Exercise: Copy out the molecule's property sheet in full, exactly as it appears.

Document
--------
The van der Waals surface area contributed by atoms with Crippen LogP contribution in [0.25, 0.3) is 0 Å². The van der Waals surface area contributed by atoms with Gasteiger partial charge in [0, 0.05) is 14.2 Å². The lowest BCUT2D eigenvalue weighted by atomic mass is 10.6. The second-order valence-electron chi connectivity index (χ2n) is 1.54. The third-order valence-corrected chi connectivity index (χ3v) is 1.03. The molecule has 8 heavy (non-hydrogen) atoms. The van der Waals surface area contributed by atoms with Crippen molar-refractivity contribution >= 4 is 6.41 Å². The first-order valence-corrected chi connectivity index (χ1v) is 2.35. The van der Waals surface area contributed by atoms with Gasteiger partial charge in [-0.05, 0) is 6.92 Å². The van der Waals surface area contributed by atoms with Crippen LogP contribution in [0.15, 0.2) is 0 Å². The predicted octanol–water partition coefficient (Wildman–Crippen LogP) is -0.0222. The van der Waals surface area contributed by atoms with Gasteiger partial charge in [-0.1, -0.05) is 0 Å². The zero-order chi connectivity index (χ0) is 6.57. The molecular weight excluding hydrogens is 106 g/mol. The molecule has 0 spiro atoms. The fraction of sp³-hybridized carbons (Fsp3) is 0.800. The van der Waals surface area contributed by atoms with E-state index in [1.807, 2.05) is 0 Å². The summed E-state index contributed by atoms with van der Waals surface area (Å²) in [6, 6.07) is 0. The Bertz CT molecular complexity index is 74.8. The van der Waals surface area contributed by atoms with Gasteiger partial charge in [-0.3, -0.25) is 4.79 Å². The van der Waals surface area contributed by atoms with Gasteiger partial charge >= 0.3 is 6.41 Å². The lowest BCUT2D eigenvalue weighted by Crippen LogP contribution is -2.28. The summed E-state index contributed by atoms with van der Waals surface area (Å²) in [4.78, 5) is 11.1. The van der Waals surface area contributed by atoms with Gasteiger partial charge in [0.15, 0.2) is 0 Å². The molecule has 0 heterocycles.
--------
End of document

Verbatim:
The van der Waals surface area contributed by atoms with Crippen LogP contribution in [0.25, 0.3) is 0 Å². The van der Waals surface area contributed by atoms with Gasteiger partial charge in [0, 0.05) is 14.2 Å². The lowest BCUT2D eigenvalue weighted by atomic mass is 10.6. The second-order valence-electron chi connectivity index (χ2n) is 1.54. The third-order valence-corrected chi connectivity index (χ3v) is 1.03. The molecule has 8 heavy (non-hydrogen) atoms. The van der Waals surface area contributed by atoms with Crippen molar-refractivity contribution >= 4 is 6.41 Å². The first-order valence-corrected chi connectivity index (χ1v) is 2.35. The van der Waals surface area contributed by atoms with Gasteiger partial charge in [-0.05, 0) is 6.92 Å². The van der Waals surface area contributed by atoms with Crippen LogP contribution in [0.15, 0.2) is 0 Å². The predicted octanol–water partition coefficient (Wildman–Crippen LogP) is -0.0222. The van der Waals surface area contributed by atoms with Gasteiger partial charge in [-0.1, -0.05) is 0 Å². The zero-order chi connectivity index (χ0) is 6.57. The molecular weight excluding hydrogens is 106 g/mol. The molecule has 0 spiro atoms. The fraction of sp³-hybridized carbons (Fsp3) is 0.800. The van der Waals surface area contributed by atoms with E-state index in [1.807, 2.05) is 0 Å². The summed E-state index contributed by atoms with van der Waals surface area (Å²) in [6, 6.07) is 0. The Bertz CT molecular complexity index is 74.8. The van der Waals surface area contributed by atoms with Gasteiger partial charge in [-0.3, -0.25) is 4.79 Å². The van der Waals surface area contributed by atoms with Gasteiger partial charge >= 0.3 is 6.41 Å². The lowest BCUT2D eigenvalue weighted by Crippen LogP contribution is -2.28. The summed E-state index contributed by atoms with van der Waals surface area (Å²) in [4.78, 5) is 11.1. The van der Waals surface area contributed by atoms with Gasteiger partial charge in [0.15, 0.2) is 0 Å². The molecule has 0 heterocycles.